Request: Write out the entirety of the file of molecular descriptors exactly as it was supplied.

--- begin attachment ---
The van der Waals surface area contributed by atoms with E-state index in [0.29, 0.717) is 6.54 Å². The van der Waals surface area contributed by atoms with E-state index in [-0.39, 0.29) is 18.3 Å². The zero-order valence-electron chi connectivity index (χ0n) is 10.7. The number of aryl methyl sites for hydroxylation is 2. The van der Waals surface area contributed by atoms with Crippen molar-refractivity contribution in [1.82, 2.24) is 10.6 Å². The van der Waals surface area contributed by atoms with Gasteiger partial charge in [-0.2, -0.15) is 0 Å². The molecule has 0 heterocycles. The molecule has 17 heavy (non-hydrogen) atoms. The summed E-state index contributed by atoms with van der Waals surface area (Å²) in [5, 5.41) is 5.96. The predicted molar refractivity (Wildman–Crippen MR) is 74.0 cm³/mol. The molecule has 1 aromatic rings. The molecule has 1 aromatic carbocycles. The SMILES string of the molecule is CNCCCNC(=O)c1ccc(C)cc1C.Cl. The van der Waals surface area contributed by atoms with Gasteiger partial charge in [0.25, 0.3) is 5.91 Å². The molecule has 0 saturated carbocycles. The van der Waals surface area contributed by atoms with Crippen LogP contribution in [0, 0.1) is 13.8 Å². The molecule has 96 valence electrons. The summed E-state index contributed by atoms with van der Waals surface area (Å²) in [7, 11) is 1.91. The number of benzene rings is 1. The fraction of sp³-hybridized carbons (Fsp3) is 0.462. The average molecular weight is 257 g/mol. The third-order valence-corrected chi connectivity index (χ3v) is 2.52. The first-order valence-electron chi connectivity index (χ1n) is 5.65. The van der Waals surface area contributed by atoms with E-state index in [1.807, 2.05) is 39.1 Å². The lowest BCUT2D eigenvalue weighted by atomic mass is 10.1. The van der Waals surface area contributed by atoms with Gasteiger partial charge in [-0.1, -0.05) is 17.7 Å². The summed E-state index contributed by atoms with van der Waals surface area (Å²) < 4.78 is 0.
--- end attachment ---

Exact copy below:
The van der Waals surface area contributed by atoms with E-state index in [0.29, 0.717) is 6.54 Å². The van der Waals surface area contributed by atoms with E-state index in [-0.39, 0.29) is 18.3 Å². The zero-order valence-electron chi connectivity index (χ0n) is 10.7. The number of aryl methyl sites for hydroxylation is 2. The van der Waals surface area contributed by atoms with Crippen molar-refractivity contribution in [1.82, 2.24) is 10.6 Å². The van der Waals surface area contributed by atoms with Gasteiger partial charge in [-0.2, -0.15) is 0 Å². The molecule has 0 heterocycles. The molecule has 17 heavy (non-hydrogen) atoms. The summed E-state index contributed by atoms with van der Waals surface area (Å²) in [5, 5.41) is 5.96. The predicted molar refractivity (Wildman–Crippen MR) is 74.0 cm³/mol. The molecule has 1 aromatic rings. The molecule has 1 aromatic carbocycles. The SMILES string of the molecule is CNCCCNC(=O)c1ccc(C)cc1C.Cl. The van der Waals surface area contributed by atoms with Gasteiger partial charge in [0.25, 0.3) is 5.91 Å². The molecule has 0 saturated carbocycles. The van der Waals surface area contributed by atoms with Crippen LogP contribution in [0, 0.1) is 13.8 Å². The molecule has 96 valence electrons. The summed E-state index contributed by atoms with van der Waals surface area (Å²) in [7, 11) is 1.91. The number of benzene rings is 1. The fraction of sp³-hybridized carbons (Fsp3) is 0.462. The average molecular weight is 257 g/mol. The third-order valence-corrected chi connectivity index (χ3v) is 2.52. The first-order valence-electron chi connectivity index (χ1n) is 5.65. The van der Waals surface area contributed by atoms with E-state index in [1.807, 2.05) is 39.1 Å². The lowest BCUT2D eigenvalue weighted by atomic mass is 10.1. The van der Waals surface area contributed by atoms with Gasteiger partial charge in [-0.1, -0.05) is 17.7 Å². The summed E-state index contributed by atoms with van der Waals surface area (Å²) < 4.78 is 0.